One of the nicest things about Cliveden now is the growing sense of self- importance it gives you the closer you get to it. You sweep past the National Trust car park for people just walking in the park, on past another car park for people just looking round the gardens, and finally, having parked right outside the bloody house itself, darlings, you sweep past the people queuing for the guided tour, announcing in a loud voice: "We've booked a table for lunch." The only thing we were a little bit sad about was that we didn't have a chauffeur to leave reading the News of the World in the car.
We were led through an impressive wood- panelled hall containing suits of armour and tapestries to the Terrace Dining Room, full of flowers and chandeliers and overlooking the landscaped lawns that lead down to the Thames. With hindsight, we would have booked a table by the window where the visitors looking round the gardens could have admired us - but instead we were against the bookshelves, which turned out to be artificial frontages. I felt this was a poor do, but Mum wouldn't hear a word against the place. "You see, you don't know. They might have put a room on the other side, and there wasn't enough space for real books," she said, rather tailing off when she remembered that the room on the other side was in fact the enormous entrance hall with the suits of armour.
The clientele seemed from every walk of life. The table next to us, for example, contained an extended family who were discussing who was going to ride back in the aeroplane and who in the car. "What I don't like to see," whispered Mum, glancing over at them, "is older women with all their hair blonded and a really strong tan on." By the time our starters arrived she was hissing: "They look as though they're publicans who've been fortunate with their money. I bet you they've just been away on a cruise and turned all their taxable cash into gold jewellery."
Cliveden, in a helpful, civilised way, will take Sunday lunch bookings for as late as 3.30, and even though we arrived at the end of the sitting there was no sense of rush or tailing off. In fact, the service was absolutely outstanding. The room was teeming with the most charming young Frenchmen you can imagine carrying enormous trays on their shoulders, who had the winning combination of being consummately professional and very friendly.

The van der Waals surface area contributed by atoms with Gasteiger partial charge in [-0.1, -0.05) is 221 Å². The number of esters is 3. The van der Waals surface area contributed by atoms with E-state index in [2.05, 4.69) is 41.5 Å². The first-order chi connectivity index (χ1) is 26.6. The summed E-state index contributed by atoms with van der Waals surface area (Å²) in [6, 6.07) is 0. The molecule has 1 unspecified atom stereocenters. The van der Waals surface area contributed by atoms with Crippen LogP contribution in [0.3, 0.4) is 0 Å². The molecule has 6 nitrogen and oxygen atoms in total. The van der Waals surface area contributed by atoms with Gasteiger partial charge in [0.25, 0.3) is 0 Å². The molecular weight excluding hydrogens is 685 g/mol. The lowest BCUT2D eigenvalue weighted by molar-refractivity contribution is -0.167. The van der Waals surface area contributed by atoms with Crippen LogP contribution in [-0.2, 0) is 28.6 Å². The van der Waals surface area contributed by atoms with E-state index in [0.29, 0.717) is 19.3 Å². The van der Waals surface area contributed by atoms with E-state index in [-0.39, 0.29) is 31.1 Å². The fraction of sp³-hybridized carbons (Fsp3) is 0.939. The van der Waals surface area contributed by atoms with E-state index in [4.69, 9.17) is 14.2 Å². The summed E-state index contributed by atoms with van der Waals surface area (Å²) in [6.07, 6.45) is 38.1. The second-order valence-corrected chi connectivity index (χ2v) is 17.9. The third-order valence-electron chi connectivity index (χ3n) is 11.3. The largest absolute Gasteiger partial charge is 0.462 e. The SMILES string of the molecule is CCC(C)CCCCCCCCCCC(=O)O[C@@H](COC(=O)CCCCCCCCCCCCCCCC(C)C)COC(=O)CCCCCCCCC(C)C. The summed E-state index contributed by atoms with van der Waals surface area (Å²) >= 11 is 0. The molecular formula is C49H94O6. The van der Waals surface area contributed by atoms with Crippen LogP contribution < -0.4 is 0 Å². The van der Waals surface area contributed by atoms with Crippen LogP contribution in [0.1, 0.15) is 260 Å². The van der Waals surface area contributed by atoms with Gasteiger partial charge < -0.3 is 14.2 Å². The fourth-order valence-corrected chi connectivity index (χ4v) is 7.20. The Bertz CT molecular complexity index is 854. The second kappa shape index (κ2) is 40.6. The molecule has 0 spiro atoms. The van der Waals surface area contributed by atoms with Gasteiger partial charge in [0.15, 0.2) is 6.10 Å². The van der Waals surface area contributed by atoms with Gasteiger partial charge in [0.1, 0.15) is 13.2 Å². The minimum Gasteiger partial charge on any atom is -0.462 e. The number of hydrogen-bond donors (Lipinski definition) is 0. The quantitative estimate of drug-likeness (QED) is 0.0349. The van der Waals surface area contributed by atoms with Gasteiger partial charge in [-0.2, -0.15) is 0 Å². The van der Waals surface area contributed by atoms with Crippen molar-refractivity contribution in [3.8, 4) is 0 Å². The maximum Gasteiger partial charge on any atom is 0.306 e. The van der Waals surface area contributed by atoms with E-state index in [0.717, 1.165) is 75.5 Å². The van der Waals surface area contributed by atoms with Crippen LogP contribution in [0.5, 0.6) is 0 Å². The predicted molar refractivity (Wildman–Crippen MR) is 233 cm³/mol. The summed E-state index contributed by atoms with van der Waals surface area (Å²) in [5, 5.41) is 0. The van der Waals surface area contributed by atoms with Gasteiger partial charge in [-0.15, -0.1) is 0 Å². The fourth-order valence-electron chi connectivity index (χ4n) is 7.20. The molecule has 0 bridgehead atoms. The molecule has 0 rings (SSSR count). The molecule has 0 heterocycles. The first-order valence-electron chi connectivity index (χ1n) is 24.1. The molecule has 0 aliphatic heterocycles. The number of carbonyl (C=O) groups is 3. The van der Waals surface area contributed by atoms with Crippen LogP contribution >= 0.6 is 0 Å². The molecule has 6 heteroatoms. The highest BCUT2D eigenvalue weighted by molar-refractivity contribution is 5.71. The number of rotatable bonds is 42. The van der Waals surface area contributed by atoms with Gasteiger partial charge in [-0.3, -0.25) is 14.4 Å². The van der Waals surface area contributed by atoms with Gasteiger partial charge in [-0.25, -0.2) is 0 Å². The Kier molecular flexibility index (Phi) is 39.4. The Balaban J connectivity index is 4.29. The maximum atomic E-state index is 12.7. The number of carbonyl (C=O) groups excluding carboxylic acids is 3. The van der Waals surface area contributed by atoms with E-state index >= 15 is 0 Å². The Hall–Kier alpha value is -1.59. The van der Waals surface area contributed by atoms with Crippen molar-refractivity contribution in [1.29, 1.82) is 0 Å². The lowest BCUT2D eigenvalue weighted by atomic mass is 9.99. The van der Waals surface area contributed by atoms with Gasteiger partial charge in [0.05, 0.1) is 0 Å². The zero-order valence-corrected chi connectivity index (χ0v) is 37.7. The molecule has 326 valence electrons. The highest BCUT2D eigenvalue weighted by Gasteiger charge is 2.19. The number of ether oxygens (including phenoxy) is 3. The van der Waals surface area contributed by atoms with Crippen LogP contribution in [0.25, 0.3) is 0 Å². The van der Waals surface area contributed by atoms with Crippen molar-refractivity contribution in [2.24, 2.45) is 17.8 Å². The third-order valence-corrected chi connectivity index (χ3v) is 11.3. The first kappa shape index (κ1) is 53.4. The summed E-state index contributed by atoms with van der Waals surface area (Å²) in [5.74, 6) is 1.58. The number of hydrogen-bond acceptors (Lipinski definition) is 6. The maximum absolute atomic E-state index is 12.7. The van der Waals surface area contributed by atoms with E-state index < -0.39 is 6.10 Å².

The table was beautifully laid, with everything silver and sparkling. My creamed cauliflower and saffron soup, served under a silver dome, was excellent - not too thick and not too thin, with the taste of proper meaty stock involved, lumps of real cauliflower and pesto croutons. Mum was initially charmed by her brandade of cod and sauce ceviche arranged in three scoops, "like white chocolate mice"; but having eaten it, declared: "Well that was very nice but I would not have served it." The "whatever- it-was" was "too tasteless. It was really just fish and mashed potato. It was bland. And the sauce was bland."
Escalope of salmon with a bone marrow and herb crust, and olives, aubergine and olive oil dressing was more of a success. "It's only just cooked but it's lovely. The crust is very good and the sauce is very good." She felt, though, that the vegetables would have been better served plain than in a creamy buttery dressing. "Mind you, that might be just me. I'm not a very buttery person."
So often Sunday roasts served sliced in gravy are a disappointment. But my roast beef was so tender, pink and melting it could almost have been a slice of raspberry mousse. The modestly titled "roast gravy" was in fact a delicate jus. The horseradish sauce was creamy, the green beans crisp, the carrot puree tangy and the roast potatoes were literally the most delicious I have ever eaten. What a pity, then, about the Yorkshire pudding. "Well, it's tough," said Mum, herself a Yorkshirewoman, with indignation. "There's nothing in the middle. That's not the correct consistency for Yorkshire pudding at all. I suppose if people didn't know what Yorkshire pudding was supposed to be they might think it was all right, but really..."
Pear sorbet to follow was shiveringly delicious, sitting smugly on a circle of crisp meringue. The blackcurrant delice, a mousse-style cake, was all right, but the blackcurrant seemed a bit overpowering for the dainty cake. "I'm not much of a sorbet fan," said Mum. "I always think it's just frozen juice - which it is of course." She went instead for profiteroles with ice cream and chocolate sauce. "The sauce is very nice, the ice cream's nice..." But, oh dear, the profiteroles. "Well, they're too heavy and dry. They should be light and crispy, should profiteroles. If I'd made these I'd consider them a failure. I'd have thrown them away and opened a tin of pears."
Coffee, served among the squashy velvet sofas of the wood-panelled hall, was a generous cafetiere, with fresh cream truffles. The whole thing - with a glass of wine and a glass of orange juice and pounds 2.50 each compulsory donation to the National Trust, which now owns Cliveden - came to pounds 85.50. Service, the menu stated, was neither included nor expected, but we had been so charmed we added it anyway.Reuse content